I have strong, albeit mixed, feelings on the topic of ‘celebrity steroid usage’. I’m not entirely sold on the idea that actors should be expected to divulge precisely what PEDs they’re using, and I’m even less convinced that the media has a ‘duty of care’ to share this information.
On the one hand, I firmly believe that truth, openness and candour gives us all much firmer ground to stand on. When we’re in possession of all the facts, we come much closer to seeing reality as it is and can make better, more informed decisions.
On the other hand, in a hypothetical world where athletes, celebrities and influencers are completely transparent about their PED usage, it’s not hard to envisage those admissions, especially if they include specific details, being viewed as prescriptions — particularly in the eyes of impressionable young men.
As the Liver King’s (ridiculously comprehensive) performance enhancing ‘stack’ was unceremoniously plastered across the internet, garnering millions of views, I couldn’t help but wonder how many would see it not as the shocking indictment of a fraud, but as a shopping list.
Just to be clear, that’s not me arguing for a clandestine approach to steroids. Without at least some awareness that we’re all on a possibly uneven playing field, those same impressionable young men I mentioned would be unable to properly calibrate their aspirational radar. This in turn, sets them up with unrealistic expectations, which, when unmet, could rapidly result in burnout and disillusionment. This is the oft championed argument for transparency on the subject. It’s one I don’t disagree with.
However, given everything we know about the relationship between exercise, longevity and disease prevention, a case could also be made that, in the long run, quitting exercise wholesale could be just as dangerous as dabbling in the odd Dianobol or two. In this thought experiment, the one in which I find myself stuck, you’re forced to consider which is the lesser of two evils — complete transparency, which could lead to a normalisation of, and subsequent uptick in steroid abuse. Or, the unsure and secretive territory we currently find ourselves in, which can lead to misaligned and ultimately harmful expectations of what’s achievable.
Do celebrities, and subsequently the media, really have to choose between doing harm to the mental well-being of their fans and readers or possibly inciting them to do physical harm to themselves? Do they even have the right to make that call?
I think, as ever, the middle path is probably much more valuable. One where we’re fully aware of the existence and ubiquity of performance enhancing drugs, but are also equipped with the skills to ask much better questions on the topic. These questions should get away from the morality of the matter, avoiding outrage and finger pointing, and cut to the core of how this subject relates directly to us.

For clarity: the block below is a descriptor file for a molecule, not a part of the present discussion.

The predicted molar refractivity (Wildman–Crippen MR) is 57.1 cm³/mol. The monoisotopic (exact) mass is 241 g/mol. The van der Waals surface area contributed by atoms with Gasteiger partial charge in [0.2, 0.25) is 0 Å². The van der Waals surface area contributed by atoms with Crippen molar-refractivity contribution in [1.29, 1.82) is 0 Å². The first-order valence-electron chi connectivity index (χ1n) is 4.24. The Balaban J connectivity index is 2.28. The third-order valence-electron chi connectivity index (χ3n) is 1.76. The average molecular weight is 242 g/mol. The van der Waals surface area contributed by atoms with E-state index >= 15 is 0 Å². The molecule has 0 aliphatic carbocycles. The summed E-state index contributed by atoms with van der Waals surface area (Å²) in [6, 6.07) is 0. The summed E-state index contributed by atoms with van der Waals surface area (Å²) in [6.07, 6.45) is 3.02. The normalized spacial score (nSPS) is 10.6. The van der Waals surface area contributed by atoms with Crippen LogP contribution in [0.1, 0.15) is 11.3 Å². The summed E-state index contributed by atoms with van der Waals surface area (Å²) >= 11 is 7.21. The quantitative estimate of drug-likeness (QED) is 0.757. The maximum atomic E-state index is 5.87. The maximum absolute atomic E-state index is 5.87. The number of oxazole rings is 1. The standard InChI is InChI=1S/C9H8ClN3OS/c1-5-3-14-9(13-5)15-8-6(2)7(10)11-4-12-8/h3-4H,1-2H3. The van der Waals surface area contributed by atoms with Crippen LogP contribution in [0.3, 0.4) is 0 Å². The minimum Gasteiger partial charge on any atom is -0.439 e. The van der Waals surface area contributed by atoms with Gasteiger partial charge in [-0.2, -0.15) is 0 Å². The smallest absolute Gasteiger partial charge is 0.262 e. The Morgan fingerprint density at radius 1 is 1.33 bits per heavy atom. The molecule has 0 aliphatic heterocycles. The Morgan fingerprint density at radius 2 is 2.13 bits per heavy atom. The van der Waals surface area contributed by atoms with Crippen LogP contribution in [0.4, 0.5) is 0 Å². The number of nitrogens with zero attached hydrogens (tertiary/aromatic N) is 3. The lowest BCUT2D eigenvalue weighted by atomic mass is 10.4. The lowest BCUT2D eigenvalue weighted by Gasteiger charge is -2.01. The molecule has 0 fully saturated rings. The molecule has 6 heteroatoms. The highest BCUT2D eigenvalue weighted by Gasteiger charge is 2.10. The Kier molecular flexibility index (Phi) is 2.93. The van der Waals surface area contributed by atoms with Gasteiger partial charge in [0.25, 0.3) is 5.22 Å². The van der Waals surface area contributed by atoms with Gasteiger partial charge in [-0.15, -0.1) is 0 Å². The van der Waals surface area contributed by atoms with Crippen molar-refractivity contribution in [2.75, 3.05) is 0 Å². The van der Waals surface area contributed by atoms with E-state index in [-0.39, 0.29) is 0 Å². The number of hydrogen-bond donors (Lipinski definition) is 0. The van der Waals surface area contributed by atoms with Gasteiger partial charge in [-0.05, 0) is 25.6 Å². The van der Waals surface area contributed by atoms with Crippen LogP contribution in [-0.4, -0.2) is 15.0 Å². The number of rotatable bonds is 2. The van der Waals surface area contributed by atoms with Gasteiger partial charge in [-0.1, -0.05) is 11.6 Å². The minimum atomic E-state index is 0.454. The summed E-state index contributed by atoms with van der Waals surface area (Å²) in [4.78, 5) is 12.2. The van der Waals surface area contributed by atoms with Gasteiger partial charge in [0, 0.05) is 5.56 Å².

After all, whether or not the actor portraying your favourite superhero juiced up for the role has zero actual bearing whatsoever on your progress in the gym, unless you allow it to. And, drugs aside, there are a lot of factors at play, up and beyond chemical usage, that mean you should be very careful when drawing up your expectations and aspirations.
You may well be ascending the same muscle-building mountain as your favourite celeb, but there’s every likelihood that they have much better erm… gear.
That’s why I think it’s so important to go one step further than pointing fingers, and ask questions that directly relate to your situation.
Instead of ‘Did this actor take steroids to play this superhero?’ ask yourself ‘do I believe that his physique is achievable naturally?' The answer to the latter question is much more applicable to you, your training and the decisions you make in life. If you believe that you couldn’t achieve that physique naturally, and you don’t plan on dabbling in the anabolic sauce, then you can simply remove the superhero picture from your goal setting vision board. No harm done.
No amount of ill will towards anyone will help you to achieve a six-pack, but a realistic redefining of your ambitions could help you manage your expectations, which will go a long way towards keeping you in the game long enough to reach your best physique. And who knows, that may turn out to be more superhero than you envisaged from the outset.
There are many trusted resources online that can help you to determine just how much size you can realistically expect to add to your frame, naturally — taking into account factors such as your age, height, training history etc. One such place is ‘More Plates More Dates’ YouTube channel – the very channel that blew the lid on the whole Liver King debacle. This is the information you should be seeking out when it comes time to set your muscle-building expectations. This is the information that can provide you with that ‘firm ground’ I spoke of earlier, on which you can stride confidently towards our goals.
Of course, the implications of PED usage warrants many far-reaching conversations. Many of which Men’s Health has had in the past. The stickiest of these is around the morality of peddling products — be they supplements, training programmes or diets — where the very strong, even if its unsaid assertion is: ‘this will help you to look like me!’.
But here’s the rub: we’re probably never going to stem the tide of celebrities, influencers and athletes using these compounds, so wouldn’t it be far more practical (and beneficial to your mental health) to simply become better at spotting what’s realistically achievable for you?
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